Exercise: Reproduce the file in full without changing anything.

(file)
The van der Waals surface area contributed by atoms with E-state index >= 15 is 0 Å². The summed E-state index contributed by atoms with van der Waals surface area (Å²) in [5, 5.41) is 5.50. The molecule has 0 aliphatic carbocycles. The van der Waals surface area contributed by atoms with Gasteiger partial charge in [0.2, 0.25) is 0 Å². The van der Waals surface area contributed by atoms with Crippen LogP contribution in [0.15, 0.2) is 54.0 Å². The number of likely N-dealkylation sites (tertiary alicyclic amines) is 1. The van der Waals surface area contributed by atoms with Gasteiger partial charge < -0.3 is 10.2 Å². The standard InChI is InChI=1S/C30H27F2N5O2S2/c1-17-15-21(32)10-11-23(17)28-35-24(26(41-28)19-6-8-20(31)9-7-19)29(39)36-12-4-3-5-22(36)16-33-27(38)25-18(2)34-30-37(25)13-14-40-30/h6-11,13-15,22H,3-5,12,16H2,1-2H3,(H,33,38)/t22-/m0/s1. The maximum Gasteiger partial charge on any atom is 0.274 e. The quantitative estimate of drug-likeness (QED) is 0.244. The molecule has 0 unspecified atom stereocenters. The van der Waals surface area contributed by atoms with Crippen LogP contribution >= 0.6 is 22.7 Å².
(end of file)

The van der Waals surface area contributed by atoms with E-state index >= 15 is 0 Å². The summed E-state index contributed by atoms with van der Waals surface area (Å²) in [5, 5.41) is 5.50. The molecule has 0 aliphatic carbocycles. The van der Waals surface area contributed by atoms with Gasteiger partial charge in [0.2, 0.25) is 0 Å². The van der Waals surface area contributed by atoms with Crippen LogP contribution in [0.15, 0.2) is 54.0 Å². The number of likely N-dealkylation sites (tertiary alicyclic amines) is 1. The van der Waals surface area contributed by atoms with Gasteiger partial charge < -0.3 is 10.2 Å². The standard InChI is InChI=1S/C30H27F2N5O2S2/c1-17-15-21(32)10-11-23(17)28-35-24(26(41-28)19-6-8-20(31)9-7-19)29(39)36-12-4-3-5-22(36)16-33-27(38)25-18(2)34-30-37(25)13-14-40-30/h6-11,13-15,22H,3-5,12,16H2,1-2H3,(H,33,38)/t22-/m0/s1. The maximum Gasteiger partial charge on any atom is 0.274 e. The quantitative estimate of drug-likeness (QED) is 0.244. The molecule has 0 unspecified atom stereocenters. The van der Waals surface area contributed by atoms with Crippen LogP contribution >= 0.6 is 22.7 Å².